Software Engineering Institute | Carnegie Mellon University
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Learning to Surf

  • May 2013
  • By Mary Poppendieck (Poppendieck.LLC)
  • A keynote address given at the SATURN 2013 conference, held April 29 - May 3, 2013, in Minneapolis, MN.
  • Publisher: Software Engineering Institute
  • Abstract

    Analysis is a good thing. Being slow and careful is wise. Rewarding people for performance makes perfect sense. Creating a plan and following it is the best way to get things done. And we should strive to be the best at whatever we do. The rational side of our minds knows these statements are true.

    But they aren't the whole truth. Intuition is also a good thing. Being fast produces essential feedback. Purpose works better than incentives for engaging people. Probing a complex environment and adapting to its response is the safest approach to change. And being the best can get in the way of getting even better. The responsive side of our minds feels these things are terribly important.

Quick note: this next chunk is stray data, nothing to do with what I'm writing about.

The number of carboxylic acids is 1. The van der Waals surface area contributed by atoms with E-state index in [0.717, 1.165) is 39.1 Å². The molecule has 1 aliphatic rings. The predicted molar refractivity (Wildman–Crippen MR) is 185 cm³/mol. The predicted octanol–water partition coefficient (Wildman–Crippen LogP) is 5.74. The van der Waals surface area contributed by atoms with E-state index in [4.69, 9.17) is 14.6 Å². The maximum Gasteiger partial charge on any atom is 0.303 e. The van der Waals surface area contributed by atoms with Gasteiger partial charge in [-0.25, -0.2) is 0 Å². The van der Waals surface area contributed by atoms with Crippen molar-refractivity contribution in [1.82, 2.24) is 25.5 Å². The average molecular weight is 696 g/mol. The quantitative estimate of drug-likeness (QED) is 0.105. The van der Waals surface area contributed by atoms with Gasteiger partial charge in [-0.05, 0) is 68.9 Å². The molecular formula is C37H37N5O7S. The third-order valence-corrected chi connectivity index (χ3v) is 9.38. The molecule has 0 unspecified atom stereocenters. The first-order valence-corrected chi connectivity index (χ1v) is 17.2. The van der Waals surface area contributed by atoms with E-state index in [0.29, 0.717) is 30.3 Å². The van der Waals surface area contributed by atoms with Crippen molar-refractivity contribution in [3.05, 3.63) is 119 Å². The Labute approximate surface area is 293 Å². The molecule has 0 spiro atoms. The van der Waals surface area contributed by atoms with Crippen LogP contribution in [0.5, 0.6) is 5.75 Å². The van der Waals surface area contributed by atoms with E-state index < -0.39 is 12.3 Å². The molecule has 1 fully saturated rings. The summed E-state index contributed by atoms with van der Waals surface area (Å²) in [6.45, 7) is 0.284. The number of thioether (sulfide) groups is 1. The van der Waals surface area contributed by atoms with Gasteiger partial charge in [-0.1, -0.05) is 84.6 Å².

We are often of two minds—we switch between two different ways of looking at the world. At home and in our community, for example, we are generous and teach our children to share. We experiment and follow our intuition. On the other hand, at work we favor incentives and analysis and plans and best practices. Why is this?

    The discrepancies between our two minds create waves of tension and ambiguity, and one of our jobs in life is to learn how to surf these waves. Learning to surf might be a challenge for one person or even a small group, but imagine a surfboard with 15 or 50 or 5000 people on it. It's not so easy! So in western companies, tensions between rational and responsive perspectives tend to be decided in favor of the rational perspective—because it is really hard to sell intuition up the organization.

    So, as the late Allen Ward once wrote, instead of learning to surf, conventional organizations try to control the waves. This almost never works.

    About 15 years ago, many companies started out life by surfing, knowing full well that they could never control the waves. Some of these surfers grew very large, eventually threatening many established ways of thinking. In response, established companies have attempted to favor responsiveness over rational approaches in order to become more competitive. Certainly not all companies have been successful in learning to surf—but some amazing examples of success exist.

    This talk will chronicle a few companies that have moved from a rational to a responsive approach. It will attempt to discover common patterns as they learned to surf.


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